The capital of Azerbaijan, Baku, on the western shore of the Caspian Sea, is an ancient city dealing with the modern realities of internal warfare.
A nearly decade-old war with Armenian Karabakhs over the Nagorno-Karabakh region has transformed twenty percent of the country into hostile territory and is said to be swallowing a quarter of the nation's economy. In 1990, Armenians in Baku were killed as the hostilities escalated, and Soviet troops occupied the city to regain control and ward off a coup by the nationalistic Azerbaijani Populist Front.
Conflict is nothing new to Baku, a city controlled by Persia in the 11th century, then by the Mongols in the 13th and 14th centuries, not to mention a conquest by Peter the Great in 1723 (Persia got it back in 1735) and another Russian take-over in 1806. In 1920, the Soviet Red Army took the city.
The city of 1.2 million has produced its share of intriguing world citizens, including chess master Gary Kasparov, and cellist-conductor Mstislav Rostropovich. Its architecture, too, is a fascinating blend -- ranging from elements of an 11th century Persian mosque and palace, to Soviet-style structures built for efficiency, not beauty.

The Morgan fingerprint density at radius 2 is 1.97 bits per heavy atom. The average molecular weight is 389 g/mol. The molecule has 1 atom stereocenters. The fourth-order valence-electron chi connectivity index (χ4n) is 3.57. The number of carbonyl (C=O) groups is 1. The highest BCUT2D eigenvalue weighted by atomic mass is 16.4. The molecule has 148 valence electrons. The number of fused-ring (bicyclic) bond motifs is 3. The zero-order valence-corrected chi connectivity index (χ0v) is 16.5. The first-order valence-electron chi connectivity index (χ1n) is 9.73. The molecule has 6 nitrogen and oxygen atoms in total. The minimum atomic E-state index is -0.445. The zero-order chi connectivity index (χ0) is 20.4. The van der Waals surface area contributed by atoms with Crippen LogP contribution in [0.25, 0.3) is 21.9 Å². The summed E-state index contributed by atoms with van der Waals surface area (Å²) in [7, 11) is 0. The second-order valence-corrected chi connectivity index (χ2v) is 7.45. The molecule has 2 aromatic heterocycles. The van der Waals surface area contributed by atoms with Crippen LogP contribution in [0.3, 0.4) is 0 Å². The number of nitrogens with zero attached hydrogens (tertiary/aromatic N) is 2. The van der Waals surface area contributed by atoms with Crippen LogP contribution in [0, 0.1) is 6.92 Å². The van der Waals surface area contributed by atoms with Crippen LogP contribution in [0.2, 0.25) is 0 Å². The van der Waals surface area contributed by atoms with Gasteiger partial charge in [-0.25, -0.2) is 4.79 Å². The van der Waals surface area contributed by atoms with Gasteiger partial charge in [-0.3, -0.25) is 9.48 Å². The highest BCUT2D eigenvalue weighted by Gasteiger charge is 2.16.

The city's narrow streets and bustling markets seem timeless, while the industrial infrastructure of this, one of the world's largest petroleum producers, shows a decidedly modern face to the world.
As early as the eighth century, Baku was known for its oil, and, by the 15th century, lamps were being fueled by the surface wells of Baku. By the turn of this century, Baku's oil fields were the world's richest, spurting liquid gold for Imperial Russia. Today, the fields are largely depleted and the drilling has moved out into the Caspian Sea.